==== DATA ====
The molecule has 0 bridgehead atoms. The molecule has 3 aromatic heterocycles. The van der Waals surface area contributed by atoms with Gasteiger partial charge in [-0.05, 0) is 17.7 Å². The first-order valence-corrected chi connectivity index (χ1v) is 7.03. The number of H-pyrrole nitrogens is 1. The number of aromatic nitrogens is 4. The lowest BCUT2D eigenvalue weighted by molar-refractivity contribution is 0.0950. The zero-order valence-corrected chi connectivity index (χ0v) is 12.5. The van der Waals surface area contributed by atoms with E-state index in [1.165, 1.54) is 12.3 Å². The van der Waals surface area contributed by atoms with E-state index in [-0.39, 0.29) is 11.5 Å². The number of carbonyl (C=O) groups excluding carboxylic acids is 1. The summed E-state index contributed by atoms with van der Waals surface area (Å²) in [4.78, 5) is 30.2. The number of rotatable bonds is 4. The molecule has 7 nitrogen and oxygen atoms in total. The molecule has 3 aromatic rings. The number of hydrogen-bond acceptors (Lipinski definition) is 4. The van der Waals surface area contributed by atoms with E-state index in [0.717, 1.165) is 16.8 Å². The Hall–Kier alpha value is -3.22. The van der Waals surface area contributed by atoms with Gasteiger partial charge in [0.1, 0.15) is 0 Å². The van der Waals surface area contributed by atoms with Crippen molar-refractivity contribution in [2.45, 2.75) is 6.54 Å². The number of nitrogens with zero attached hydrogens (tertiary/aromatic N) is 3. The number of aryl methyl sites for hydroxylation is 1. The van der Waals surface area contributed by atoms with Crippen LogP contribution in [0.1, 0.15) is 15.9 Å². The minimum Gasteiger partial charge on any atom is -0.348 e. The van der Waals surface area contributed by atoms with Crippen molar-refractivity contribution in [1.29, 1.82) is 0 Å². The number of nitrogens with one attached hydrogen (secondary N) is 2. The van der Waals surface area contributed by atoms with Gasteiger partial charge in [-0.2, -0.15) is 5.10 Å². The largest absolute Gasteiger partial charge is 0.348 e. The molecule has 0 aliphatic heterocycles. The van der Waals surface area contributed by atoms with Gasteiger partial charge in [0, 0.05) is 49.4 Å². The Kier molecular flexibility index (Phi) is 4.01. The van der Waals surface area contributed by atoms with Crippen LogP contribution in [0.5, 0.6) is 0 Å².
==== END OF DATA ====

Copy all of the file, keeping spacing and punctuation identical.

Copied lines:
The molecule has 0 bridgehead atoms. The molecule has 3 aromatic heterocycles. The van der Waals surface area contributed by atoms with Gasteiger partial charge in [-0.05, 0) is 17.7 Å². The first-order valence-corrected chi connectivity index (χ1v) is 7.03. The number of H-pyrrole nitrogens is 1. The number of aromatic nitrogens is 4. The lowest BCUT2D eigenvalue weighted by molar-refractivity contribution is 0.0950. The zero-order valence-corrected chi connectivity index (χ0v) is 12.5. The van der Waals surface area contributed by atoms with E-state index in [1.165, 1.54) is 12.3 Å². The van der Waals surface area contributed by atoms with E-state index in [-0.39, 0.29) is 11.5 Å². The number of carbonyl (C=O) groups excluding carboxylic acids is 1. The summed E-state index contributed by atoms with van der Waals surface area (Å²) in [4.78, 5) is 30.2. The number of rotatable bonds is 4. The molecule has 7 nitrogen and oxygen atoms in total. The molecule has 3 aromatic rings. The number of hydrogen-bond acceptors (Lipinski definition) is 4. The van der Waals surface area contributed by atoms with E-state index in [0.717, 1.165) is 16.8 Å². The Hall–Kier alpha value is -3.22. The van der Waals surface area contributed by atoms with Gasteiger partial charge in [0.1, 0.15) is 0 Å². The van der Waals surface area contributed by atoms with Crippen molar-refractivity contribution in [2.45, 2.75) is 6.54 Å². The number of nitrogens with zero attached hydrogens (tertiary/aromatic N) is 3. The number of aryl methyl sites for hydroxylation is 1. The van der Waals surface area contributed by atoms with Crippen LogP contribution in [0.1, 0.15) is 15.9 Å². The minimum Gasteiger partial charge on any atom is -0.348 e. The van der Waals surface area contributed by atoms with Crippen molar-refractivity contribution in [1.29, 1.82) is 0 Å². The number of nitrogens with one attached hydrogen (secondary N) is 2. The van der Waals surface area contributed by atoms with Gasteiger partial charge in [-0.2, -0.15) is 5.10 Å². The largest absolute Gasteiger partial charge is 0.348 e. The molecule has 0 aliphatic heterocycles. The van der Waals surface area contributed by atoms with Gasteiger partial charge in [0, 0.05) is 49.4 Å². The Kier molecular flexibility index (Phi) is 4.01. The van der Waals surface area contributed by atoms with Crippen LogP contribution in [0.5, 0.6) is 0 Å².